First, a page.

“Susan’s eyes, glassy and cold, hard and round, solid stony orbs, hazel-hued marbles, glared at Thomas.”

Pretty good. Alliteration. Metaphor. No adverbs! But your first words out of the gate should be:

“Susie, take that gun out of my mouth,” said Tom but with Susie’s black derringer in his mouth it sounded more like “ooeeayatunooow.”


Maybe you feel yourself above the crass commercialism of extra exciting starter sentences. “Oh well,” you shrug. “First impressions aren’t fatal.”


I spent a fancy-schmancy over-priced day at a Writer’s Conference with a famous editor who wore an expensive green neck scarf and informed everyone that he only read first sentences. Yes– despite “first five pages” crap to the contrary– publishers, assistants, interns and your mom are only reading your initial seven words or so.

Which means 1) the rest of your novel can be garbage but that first line better sing and 2) there is an ungodly amount of pressure on that trembly small-town beginning of yours. Not only does it need to lure the unwilling reader but it must also FORESHADOW YOUR ENDING.

Jesus, it’s too much, isn’t it?

FIRST LINE: Can’t I just… I mean… ha!.. the uh… description or whatever… set the… like… for instance… um… (clears throat).. the elm trees… uh… (bursts into sobs)

I’ve rewritten my novel’s opening hundreds of times.

Let me dig up the latest version of “DWARFED, a novel.”

OK.  Discarded first phrases: “sweating inky puddles,” “sweating dark puddles,” “sweating black puddles,” “sweating dark flower-petal stains,” “sweating flower-petal-shaped stains,” “sweating black flowers,” “sweating strange stains,” “sweating odd-shaped stains,” “sweating and gesticulating with their cigarettes,” etc.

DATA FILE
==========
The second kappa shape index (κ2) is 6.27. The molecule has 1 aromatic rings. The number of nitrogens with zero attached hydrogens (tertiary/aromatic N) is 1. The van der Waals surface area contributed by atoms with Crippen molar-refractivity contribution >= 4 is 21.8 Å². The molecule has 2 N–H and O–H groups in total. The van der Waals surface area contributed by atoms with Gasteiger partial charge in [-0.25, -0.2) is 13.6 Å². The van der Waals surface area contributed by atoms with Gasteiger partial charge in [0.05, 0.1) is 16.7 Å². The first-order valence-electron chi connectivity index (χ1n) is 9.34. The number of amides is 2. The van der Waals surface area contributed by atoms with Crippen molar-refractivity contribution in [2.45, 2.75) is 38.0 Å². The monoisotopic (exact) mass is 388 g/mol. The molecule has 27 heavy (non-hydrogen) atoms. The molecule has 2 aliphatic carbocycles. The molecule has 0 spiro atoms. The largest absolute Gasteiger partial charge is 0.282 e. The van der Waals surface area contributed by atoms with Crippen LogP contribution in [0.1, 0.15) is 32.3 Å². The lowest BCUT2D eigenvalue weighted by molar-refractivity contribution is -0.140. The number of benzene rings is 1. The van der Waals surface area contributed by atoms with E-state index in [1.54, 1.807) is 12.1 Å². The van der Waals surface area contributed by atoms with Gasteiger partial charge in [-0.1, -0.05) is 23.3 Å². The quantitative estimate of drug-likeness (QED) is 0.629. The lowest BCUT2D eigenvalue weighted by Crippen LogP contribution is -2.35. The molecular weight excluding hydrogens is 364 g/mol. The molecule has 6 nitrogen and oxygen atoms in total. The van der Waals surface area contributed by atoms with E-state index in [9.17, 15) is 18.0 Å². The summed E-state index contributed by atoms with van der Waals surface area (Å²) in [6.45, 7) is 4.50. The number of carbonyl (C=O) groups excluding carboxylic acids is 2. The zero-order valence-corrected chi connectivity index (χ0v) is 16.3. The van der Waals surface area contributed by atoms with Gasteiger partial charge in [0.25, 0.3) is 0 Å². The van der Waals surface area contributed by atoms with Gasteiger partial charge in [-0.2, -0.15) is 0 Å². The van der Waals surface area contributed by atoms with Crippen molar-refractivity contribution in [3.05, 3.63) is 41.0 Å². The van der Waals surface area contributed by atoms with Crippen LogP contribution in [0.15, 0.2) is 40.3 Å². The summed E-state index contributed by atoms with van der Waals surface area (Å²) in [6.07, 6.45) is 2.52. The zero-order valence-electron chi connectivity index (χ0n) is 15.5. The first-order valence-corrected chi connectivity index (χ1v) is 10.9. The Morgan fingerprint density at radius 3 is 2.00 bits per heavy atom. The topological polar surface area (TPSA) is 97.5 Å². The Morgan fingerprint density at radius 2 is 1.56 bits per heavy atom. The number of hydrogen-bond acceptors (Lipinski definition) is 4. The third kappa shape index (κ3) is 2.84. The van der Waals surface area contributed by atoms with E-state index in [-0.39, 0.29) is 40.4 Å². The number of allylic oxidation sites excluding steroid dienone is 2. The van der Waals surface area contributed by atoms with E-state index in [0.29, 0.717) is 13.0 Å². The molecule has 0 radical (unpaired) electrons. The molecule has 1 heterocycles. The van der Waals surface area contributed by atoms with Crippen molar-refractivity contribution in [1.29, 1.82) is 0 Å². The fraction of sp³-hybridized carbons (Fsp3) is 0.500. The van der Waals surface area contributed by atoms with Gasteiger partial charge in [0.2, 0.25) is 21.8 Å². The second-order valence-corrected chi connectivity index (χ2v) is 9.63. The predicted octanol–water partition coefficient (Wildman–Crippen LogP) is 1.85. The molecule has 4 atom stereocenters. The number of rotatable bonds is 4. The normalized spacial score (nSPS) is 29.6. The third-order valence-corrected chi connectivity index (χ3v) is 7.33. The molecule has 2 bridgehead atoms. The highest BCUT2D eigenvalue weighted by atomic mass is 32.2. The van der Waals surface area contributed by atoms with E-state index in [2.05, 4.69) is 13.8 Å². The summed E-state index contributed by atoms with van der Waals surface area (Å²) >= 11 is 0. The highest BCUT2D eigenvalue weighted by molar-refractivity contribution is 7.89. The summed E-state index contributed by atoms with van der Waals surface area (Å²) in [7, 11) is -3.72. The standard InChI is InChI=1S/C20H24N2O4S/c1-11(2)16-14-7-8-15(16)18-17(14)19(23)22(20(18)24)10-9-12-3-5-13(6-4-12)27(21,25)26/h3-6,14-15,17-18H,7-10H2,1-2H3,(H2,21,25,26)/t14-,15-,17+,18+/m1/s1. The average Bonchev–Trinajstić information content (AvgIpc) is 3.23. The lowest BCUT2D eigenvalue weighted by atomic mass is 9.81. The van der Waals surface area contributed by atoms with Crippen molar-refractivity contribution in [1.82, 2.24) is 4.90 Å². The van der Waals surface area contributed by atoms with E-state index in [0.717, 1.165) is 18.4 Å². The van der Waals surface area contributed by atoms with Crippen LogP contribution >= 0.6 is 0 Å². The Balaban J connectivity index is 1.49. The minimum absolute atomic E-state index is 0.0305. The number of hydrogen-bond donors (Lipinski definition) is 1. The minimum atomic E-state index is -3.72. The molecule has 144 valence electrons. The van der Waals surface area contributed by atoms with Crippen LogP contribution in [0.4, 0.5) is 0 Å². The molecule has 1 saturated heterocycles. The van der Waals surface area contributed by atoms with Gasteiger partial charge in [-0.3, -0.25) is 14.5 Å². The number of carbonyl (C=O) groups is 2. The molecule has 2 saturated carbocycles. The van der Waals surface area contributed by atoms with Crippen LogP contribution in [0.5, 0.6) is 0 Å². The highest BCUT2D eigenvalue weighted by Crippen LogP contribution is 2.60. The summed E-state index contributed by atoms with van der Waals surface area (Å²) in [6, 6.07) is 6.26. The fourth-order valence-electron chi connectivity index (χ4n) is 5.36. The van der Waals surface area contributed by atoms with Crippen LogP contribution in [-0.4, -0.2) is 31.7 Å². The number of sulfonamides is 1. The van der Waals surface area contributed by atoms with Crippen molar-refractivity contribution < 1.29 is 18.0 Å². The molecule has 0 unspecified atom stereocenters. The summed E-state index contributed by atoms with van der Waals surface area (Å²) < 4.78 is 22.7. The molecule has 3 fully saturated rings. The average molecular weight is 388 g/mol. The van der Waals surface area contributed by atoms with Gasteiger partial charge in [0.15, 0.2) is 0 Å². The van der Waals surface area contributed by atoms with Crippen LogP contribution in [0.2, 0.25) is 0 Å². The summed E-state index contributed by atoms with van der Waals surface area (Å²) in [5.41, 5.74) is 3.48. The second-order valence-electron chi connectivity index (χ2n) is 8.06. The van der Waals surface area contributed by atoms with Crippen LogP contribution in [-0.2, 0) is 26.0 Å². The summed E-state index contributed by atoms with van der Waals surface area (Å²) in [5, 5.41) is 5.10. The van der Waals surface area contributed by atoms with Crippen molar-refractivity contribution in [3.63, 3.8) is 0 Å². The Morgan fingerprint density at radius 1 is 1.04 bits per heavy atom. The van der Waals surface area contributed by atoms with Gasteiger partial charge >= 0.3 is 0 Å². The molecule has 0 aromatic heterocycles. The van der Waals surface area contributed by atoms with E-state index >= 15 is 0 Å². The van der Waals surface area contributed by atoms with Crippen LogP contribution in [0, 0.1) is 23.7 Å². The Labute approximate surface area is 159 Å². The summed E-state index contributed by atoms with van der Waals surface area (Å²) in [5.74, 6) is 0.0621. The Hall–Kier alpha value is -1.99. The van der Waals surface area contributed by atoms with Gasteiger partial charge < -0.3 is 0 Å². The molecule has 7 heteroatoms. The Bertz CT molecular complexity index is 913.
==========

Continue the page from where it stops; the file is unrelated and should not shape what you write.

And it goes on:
Ah, here it is.

“The dwarfs milled around the alley, smoking, holding soda cans aloft, and sweating spectacularly.”

Does this sentence encourage you to read further?

Does it seem like I spent months on it?

“DWARFED, a novel” includes a huge backstory detour into a Russian bakery and, in its most suspenseful scene, my narrator skulks unnoticed in an ill-fitting dog disguise.  My novel has G-rated sex scenes, half-naked mermaids, circus flashbacks, and dream sequences galore.  In the end, my narrator is ripped apart by wild animals (spoiler alert).

My book has its flaws, no doubt, but I have focused for several months on just rewriting my first sentence.

I think I made it worse.

Line number one fought the good fight but, inevitably, ran whimpering  into a dresser drawer.

Time to refill the cat’s water bowl.



1) 179 Ways To Save A Novel by Peter Selgin. (My favorite– fantastic examples of how-not-tos from his students.  Plus so honest he tells you that novel-writing books don’t really help.)

2) Scene and Structure by Jack M. Bickham.  (Indispensable book on cause and effect.)

3) The First Five Pages by Noah Lukeman. (Yeah, it’s good.  Nobody’s reading past your first sentence, believe me, but this can’t hurt.)

4) Characters and Viewpoint by Orson Scott Card.  (More options for viewpoints than other books.)

5) Self-Editing For Fiction Writers by Renni Browne and Dave King.  (Humorous and helpful tips plus great cartoons by George Booth.)

6) The Book on Writing by Paula LaRocque.  (Practical advice on style and grammar.)

7) Understanding Comics by Scott McCloud. (Yes, I know, comics.  Just read it anyway.  You snob.)

Let me know about your experiences writing first sentences.